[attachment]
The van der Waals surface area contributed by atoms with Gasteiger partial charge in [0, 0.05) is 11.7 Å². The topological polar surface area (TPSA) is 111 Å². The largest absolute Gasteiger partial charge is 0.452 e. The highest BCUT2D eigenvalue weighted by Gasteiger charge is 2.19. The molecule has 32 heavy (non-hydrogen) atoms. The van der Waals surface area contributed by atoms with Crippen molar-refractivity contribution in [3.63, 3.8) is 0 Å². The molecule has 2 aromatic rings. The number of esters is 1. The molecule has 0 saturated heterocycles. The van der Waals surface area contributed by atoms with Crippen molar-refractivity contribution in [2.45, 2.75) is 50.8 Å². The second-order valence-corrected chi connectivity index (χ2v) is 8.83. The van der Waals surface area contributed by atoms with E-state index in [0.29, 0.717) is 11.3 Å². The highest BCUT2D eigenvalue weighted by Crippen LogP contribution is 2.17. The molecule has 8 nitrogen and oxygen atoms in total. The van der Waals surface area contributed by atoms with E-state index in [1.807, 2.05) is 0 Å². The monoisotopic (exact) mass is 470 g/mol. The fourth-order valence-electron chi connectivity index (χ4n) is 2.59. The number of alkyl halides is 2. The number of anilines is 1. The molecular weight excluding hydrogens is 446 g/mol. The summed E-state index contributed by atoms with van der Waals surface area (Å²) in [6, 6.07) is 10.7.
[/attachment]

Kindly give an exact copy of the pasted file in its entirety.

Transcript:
The van der Waals surface area contributed by atoms with Gasteiger partial charge in [0, 0.05) is 11.7 Å². The topological polar surface area (TPSA) is 111 Å². The largest absolute Gasteiger partial charge is 0.452 e. The highest BCUT2D eigenvalue weighted by Gasteiger charge is 2.19. The molecule has 32 heavy (non-hydrogen) atoms. The van der Waals surface area contributed by atoms with Crippen molar-refractivity contribution in [3.63, 3.8) is 0 Å². The molecule has 2 aromatic rings. The number of esters is 1. The molecule has 0 saturated heterocycles. The van der Waals surface area contributed by atoms with Crippen molar-refractivity contribution in [2.45, 2.75) is 50.8 Å². The second-order valence-corrected chi connectivity index (χ2v) is 8.83. The van der Waals surface area contributed by atoms with E-state index in [0.29, 0.717) is 11.3 Å². The highest BCUT2D eigenvalue weighted by Crippen LogP contribution is 2.17. The molecule has 8 nitrogen and oxygen atoms in total. The van der Waals surface area contributed by atoms with E-state index in [1.807, 2.05) is 0 Å². The monoisotopic (exact) mass is 470 g/mol. The fourth-order valence-electron chi connectivity index (χ4n) is 2.59. The number of alkyl halides is 2. The number of anilines is 1. The molecular weight excluding hydrogens is 446 g/mol. The summed E-state index contributed by atoms with van der Waals surface area (Å²) in [6, 6.07) is 10.7.